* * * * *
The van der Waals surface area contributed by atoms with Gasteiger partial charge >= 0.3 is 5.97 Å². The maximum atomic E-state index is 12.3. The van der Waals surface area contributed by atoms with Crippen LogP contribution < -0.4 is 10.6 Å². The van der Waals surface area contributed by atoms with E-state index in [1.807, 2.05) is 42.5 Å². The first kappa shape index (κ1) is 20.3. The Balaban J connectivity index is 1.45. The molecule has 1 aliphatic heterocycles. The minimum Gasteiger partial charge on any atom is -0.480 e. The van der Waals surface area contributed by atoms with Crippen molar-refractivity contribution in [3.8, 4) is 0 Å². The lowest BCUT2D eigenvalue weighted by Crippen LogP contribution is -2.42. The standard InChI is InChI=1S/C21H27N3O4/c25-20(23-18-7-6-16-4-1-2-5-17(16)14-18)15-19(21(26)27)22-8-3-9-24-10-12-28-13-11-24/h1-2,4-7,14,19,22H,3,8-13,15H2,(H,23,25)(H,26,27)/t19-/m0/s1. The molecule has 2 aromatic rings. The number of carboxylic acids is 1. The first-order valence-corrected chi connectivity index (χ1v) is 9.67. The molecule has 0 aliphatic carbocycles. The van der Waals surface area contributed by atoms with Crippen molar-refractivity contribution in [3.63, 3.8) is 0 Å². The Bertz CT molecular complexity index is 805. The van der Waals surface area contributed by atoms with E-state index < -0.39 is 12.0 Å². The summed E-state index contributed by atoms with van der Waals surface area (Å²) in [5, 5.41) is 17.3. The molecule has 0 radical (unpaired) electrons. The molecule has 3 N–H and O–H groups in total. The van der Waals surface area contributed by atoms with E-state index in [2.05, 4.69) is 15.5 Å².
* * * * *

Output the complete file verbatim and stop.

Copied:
The van der Waals surface area contributed by atoms with Gasteiger partial charge >= 0.3 is 5.97 Å². The maximum atomic E-state index is 12.3. The van der Waals surface area contributed by atoms with Crippen LogP contribution < -0.4 is 10.6 Å². The van der Waals surface area contributed by atoms with E-state index in [1.807, 2.05) is 42.5 Å². The first kappa shape index (κ1) is 20.3. The Balaban J connectivity index is 1.45. The molecule has 1 aliphatic heterocycles. The minimum Gasteiger partial charge on any atom is -0.480 e. The van der Waals surface area contributed by atoms with Crippen molar-refractivity contribution in [3.8, 4) is 0 Å². The lowest BCUT2D eigenvalue weighted by Crippen LogP contribution is -2.42. The standard InChI is InChI=1S/C21H27N3O4/c25-20(23-18-7-6-16-4-1-2-5-17(16)14-18)15-19(21(26)27)22-8-3-9-24-10-12-28-13-11-24/h1-2,4-7,14,19,22H,3,8-13,15H2,(H,23,25)(H,26,27)/t19-/m0/s1. The molecule has 2 aromatic rings. The number of carboxylic acids is 1. The first-order valence-corrected chi connectivity index (χ1v) is 9.67. The molecule has 0 aliphatic carbocycles. The van der Waals surface area contributed by atoms with Crippen molar-refractivity contribution in [3.63, 3.8) is 0 Å². The Bertz CT molecular complexity index is 805. The van der Waals surface area contributed by atoms with E-state index < -0.39 is 12.0 Å². The summed E-state index contributed by atoms with van der Waals surface area (Å²) in [5, 5.41) is 17.3. The molecule has 0 radical (unpaired) electrons. The molecule has 3 N–H and O–H groups in total. The van der Waals surface area contributed by atoms with E-state index in [2.05, 4.69) is 15.5 Å².